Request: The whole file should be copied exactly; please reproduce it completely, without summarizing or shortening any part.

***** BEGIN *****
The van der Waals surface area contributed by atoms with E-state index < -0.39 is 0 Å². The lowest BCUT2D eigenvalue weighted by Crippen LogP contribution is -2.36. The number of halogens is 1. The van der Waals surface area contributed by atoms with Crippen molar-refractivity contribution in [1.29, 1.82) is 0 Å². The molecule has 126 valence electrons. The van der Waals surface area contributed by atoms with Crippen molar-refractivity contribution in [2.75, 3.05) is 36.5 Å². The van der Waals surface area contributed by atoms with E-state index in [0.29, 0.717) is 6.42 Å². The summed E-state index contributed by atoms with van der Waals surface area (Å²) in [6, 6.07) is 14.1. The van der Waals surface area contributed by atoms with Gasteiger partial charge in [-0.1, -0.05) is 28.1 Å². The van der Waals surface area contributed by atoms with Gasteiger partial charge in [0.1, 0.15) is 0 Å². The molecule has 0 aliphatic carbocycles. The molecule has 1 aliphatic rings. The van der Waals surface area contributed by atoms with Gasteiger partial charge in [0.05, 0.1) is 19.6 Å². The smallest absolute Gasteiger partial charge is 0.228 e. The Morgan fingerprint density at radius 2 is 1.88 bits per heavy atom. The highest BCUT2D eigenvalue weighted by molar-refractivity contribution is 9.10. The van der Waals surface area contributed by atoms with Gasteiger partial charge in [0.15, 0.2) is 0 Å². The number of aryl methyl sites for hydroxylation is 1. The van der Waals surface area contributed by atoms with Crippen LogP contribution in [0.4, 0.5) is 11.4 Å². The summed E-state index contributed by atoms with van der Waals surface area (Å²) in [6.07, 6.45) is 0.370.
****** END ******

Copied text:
The van der Waals surface area contributed by atoms with E-state index < -0.39 is 0 Å². The lowest BCUT2D eigenvalue weighted by Crippen LogP contribution is -2.36. The number of halogens is 1. The van der Waals surface area contributed by atoms with Crippen molar-refractivity contribution in [1.29, 1.82) is 0 Å². The molecule has 126 valence electrons. The van der Waals surface area contributed by atoms with Crippen molar-refractivity contribution in [2.75, 3.05) is 36.5 Å². The van der Waals surface area contributed by atoms with E-state index in [0.29, 0.717) is 6.42 Å². The summed E-state index contributed by atoms with van der Waals surface area (Å²) in [6, 6.07) is 14.1. The van der Waals surface area contributed by atoms with Gasteiger partial charge in [-0.1, -0.05) is 28.1 Å². The van der Waals surface area contributed by atoms with Gasteiger partial charge in [0.1, 0.15) is 0 Å². The molecule has 0 aliphatic carbocycles. The molecule has 1 aliphatic rings. The van der Waals surface area contributed by atoms with Gasteiger partial charge in [0.05, 0.1) is 19.6 Å². The smallest absolute Gasteiger partial charge is 0.228 e. The Morgan fingerprint density at radius 2 is 1.88 bits per heavy atom. The highest BCUT2D eigenvalue weighted by molar-refractivity contribution is 9.10. The van der Waals surface area contributed by atoms with Gasteiger partial charge in [0.15, 0.2) is 0 Å². The number of aryl methyl sites for hydroxylation is 1. The van der Waals surface area contributed by atoms with Crippen LogP contribution in [0.4, 0.5) is 11.4 Å². The summed E-state index contributed by atoms with van der Waals surface area (Å²) in [6.07, 6.45) is 0.370.